Fort Lee Office

201-461-7595

Irvington Office

973-399-0909

Lyndhurst Location

201-438-8668

Myopia Control

Myopia control or myopia management are treatments used for slowing down childhood myopia progression. The younger a child becomes myopic, the faster they tend to progress, leading to higher levels of myopia. Parents should start a myopia management method as soon as possible. It involves prescribing special types of  contact lenses or atropine drops to slow down worsening of vision.

Ortho-k

What is Ortho-k? Orthokeratology, also commonly known as corneal refractive therapy, vision shaping treatment. Ortho-k is the gentle reshaping of the cornea to correct Myopia (nearsightedness).

Orthokeratology is known by numerous names and the technique has changed significantly over the years.  Ortho-k have been practiced for about 40 years.  The technique involves using a rigid gas permeable lens to flatten or reshape the cornea causing the patient to become less nearsighted.  The process is accomplished while you sleep using a computer designed reverse geometry contact lens.  The lenses are inserted at bedtime and removed in the morning.  The lenses safely and gently reshape the cornea changing the eye's focus.  Most patients will have good vision throughout the day. 

Many recent studies have shown that orthokeratology lenses can prevent the progression of myopia in children. It is important to prevent the progression of nearsightedness in our children The incidence of myopia, in the United States, increased by 66% in the last 30 years. Currently, a multi-center FDA sponsored study is in it's fourth of five years and thus far the preliminary results are confirming that OrthoK  does in fact prevent the progression of nearsightedness.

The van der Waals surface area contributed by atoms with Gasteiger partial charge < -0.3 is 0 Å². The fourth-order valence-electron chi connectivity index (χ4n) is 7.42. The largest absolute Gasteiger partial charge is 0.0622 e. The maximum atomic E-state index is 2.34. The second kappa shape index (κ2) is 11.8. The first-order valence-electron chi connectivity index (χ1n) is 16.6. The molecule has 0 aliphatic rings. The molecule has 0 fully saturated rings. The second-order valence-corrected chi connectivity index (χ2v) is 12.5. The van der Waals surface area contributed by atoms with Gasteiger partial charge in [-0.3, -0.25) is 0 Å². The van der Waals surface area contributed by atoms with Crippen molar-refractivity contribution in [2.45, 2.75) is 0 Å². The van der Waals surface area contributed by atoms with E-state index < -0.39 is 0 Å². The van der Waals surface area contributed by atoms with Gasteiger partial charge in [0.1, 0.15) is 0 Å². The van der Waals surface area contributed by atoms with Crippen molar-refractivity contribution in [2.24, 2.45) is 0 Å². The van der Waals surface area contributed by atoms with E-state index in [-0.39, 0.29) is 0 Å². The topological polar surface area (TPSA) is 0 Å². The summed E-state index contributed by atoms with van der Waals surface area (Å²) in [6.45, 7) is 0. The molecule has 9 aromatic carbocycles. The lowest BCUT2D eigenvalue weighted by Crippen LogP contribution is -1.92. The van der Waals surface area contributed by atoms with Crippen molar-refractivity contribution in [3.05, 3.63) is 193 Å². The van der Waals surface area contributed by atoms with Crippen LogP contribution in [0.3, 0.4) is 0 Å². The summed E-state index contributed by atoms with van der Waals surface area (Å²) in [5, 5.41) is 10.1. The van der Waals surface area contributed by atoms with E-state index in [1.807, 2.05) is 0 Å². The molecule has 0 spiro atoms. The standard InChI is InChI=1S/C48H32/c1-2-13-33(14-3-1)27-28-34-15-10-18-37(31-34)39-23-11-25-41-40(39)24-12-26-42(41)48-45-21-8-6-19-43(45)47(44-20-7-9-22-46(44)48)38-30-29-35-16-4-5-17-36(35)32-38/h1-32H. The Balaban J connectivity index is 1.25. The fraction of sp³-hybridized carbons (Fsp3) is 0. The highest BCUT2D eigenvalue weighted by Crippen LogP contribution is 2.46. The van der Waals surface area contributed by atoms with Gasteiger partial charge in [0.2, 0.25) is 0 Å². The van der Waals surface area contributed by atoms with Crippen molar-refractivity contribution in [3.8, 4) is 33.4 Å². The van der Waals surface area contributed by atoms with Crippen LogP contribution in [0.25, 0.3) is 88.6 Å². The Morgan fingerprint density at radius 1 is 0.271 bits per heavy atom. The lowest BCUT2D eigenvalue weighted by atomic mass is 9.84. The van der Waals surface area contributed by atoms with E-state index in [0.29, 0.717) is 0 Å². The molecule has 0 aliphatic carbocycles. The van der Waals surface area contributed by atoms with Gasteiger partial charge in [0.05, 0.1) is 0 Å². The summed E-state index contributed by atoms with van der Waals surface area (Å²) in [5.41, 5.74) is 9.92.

Orthok is accomplished by using a specially designed contact lens called a reverse geometry lens that flattens the cornea by pushing the central epithelial layers that reside directly over the pupil towards the periphery. This movement of corneal cells causes the center of the cornea to be thinner thus moving the focus of light closer to the retina. By refocusing the light on the retina, the vision is improved.

MiSight

Another great option for myopia control are MiSight contact lenses. These contacts are daily disposable soft contact lenses designed to slow myopia progression in children.

When inserted into the eye, the central part of the MiSight contact lens corrects the refractive error, much like a traditional corrective lens. But the peripheral part of the lens has uniquely designed concentric rings that direct light to focus on the retina. This has been shown to significantly reduce the stimuli causing the eye to grow longer.

The safety and effectiveness of MiSight were studied in a 3-year clinical trial of 135 children aged 8 to 12 who were prescribed either MiSight or traditional soft contact lenses. Over the 3-year period, myopia progressed at a much slower rate — by 59% to be exact — in the children who wore MiSight contact lenses compared to the children who wore conventional soft contacts. These results indicate that MiSight could be an excellent option for slowing myopia progression in your child.

Ortho-k or Misight consultation

Patients interested in Ortho-K or Misight start with an eye exam.  After a comprehensive eye exam, we will start either an Ortho-K consultation or Misight consultation and further discuss treatment options.

Dr. Domingues has been practicing myopia control since she opened her practice in 2011. She has done hundreds of successful fits in Ortho K and is now certified in Misight lenses as well. Call our office and schedule an appointment to further discuss options for your child.